Did Jane Austen celebrate Halloween?
The short answer to this question is no. Now for the long answer…
Halloween, as we know and celebrate it today (with the accompanying trick-or-treating, costume wearing, and pumpkin carving) did not exist as such in Regency England. What Jane Austen likely observed was All Hallows’ Eve, the Christian holy day that precedes All Hallows’ Day (also known as All Saints’ Day) and that eventually combined with various ancient and contemporary superstitions and customs to evolve into our modern Halloween.
Some scholars believe our modern Halloween customs have their roots in the Celtic festival of Samhain (meaning “The End of Summer”), which was observed by the Druids on November 1 at the midpoint between the Autumn and Winter Solstices. During this time, the curtain dividing the present and the past was thought to be weak, and thus spirits of the dead could wander between the two worlds. The night before Samhain, October 31, became a night in which, among other things, townsmen and priests, costumed as spirits, would lead the wandering ghosts in a parade back to their graves. People also set out lanters carved from vegetables such as turnips and rutabagas (although not pumpkins, which had not yet been introduced) to welcome friendly souls and drive out unfriendly ones.
As the Catholic Church spread throughout the world, it sought to replace pagan celebrations (such as Samhain) with Christian ones. Thus, the Western Church eventually shifted its celebration of All Saints’ Day from May to November 1. The Eastern Church, however, continues to celebrate All Saints’ Day on the first day after Pentecost.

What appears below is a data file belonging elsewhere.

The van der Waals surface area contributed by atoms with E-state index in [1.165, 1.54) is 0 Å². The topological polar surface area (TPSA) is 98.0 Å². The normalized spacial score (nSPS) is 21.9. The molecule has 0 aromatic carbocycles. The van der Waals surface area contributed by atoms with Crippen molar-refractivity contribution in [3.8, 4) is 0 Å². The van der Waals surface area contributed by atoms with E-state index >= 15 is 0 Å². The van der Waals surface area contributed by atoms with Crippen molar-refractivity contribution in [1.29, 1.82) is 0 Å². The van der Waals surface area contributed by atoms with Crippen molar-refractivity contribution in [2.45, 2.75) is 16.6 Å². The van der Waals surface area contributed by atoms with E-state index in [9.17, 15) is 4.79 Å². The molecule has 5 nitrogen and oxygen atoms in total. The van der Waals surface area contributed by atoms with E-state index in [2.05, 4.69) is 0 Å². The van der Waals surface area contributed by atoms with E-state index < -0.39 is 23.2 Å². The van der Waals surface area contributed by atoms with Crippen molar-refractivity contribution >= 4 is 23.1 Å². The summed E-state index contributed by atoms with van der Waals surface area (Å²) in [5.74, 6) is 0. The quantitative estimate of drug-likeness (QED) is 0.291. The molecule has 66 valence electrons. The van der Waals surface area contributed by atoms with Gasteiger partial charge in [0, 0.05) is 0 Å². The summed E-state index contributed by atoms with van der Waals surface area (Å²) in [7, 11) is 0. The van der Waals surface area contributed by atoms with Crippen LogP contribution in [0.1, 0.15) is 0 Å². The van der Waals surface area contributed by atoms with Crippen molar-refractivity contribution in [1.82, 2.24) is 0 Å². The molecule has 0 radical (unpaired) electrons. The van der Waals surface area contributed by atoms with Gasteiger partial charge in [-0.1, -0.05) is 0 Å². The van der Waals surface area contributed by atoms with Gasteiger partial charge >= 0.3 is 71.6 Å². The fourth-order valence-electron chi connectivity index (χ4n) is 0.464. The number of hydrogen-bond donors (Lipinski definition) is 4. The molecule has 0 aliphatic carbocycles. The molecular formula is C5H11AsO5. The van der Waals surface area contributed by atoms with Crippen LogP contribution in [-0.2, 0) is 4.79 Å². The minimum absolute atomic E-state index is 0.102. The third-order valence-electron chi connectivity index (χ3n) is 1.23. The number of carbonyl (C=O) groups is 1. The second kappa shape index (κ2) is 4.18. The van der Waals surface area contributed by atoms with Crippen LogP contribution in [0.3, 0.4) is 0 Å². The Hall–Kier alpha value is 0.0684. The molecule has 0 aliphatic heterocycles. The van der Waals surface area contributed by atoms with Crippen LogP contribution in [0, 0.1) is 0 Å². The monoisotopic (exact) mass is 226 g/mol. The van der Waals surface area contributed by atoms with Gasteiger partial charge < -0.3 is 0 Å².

A vigil was traditionally kept on October 31 prior to All Saints’ Day, which commemorates those saints who have passed on and attained the beatific vision in heaven. Even after the Reformation, the Anglican church retained All Saints’ Day. Thus Jane Austen, as the daughter of an Anglican clergyman, would likely have observed it, though not with trick-or-treating (which was first introduced by the Boy Scouts in America in the early 20th century) or with pumpkin carving (which did not become a Halloween custom until the late 19th century, when Americans began adopting the Irish custom using a different, New World vegetable), or by taking part in occult practices, but perhaps by keeping vigil that night before participating in the All Saints’ liturgy at church the following day.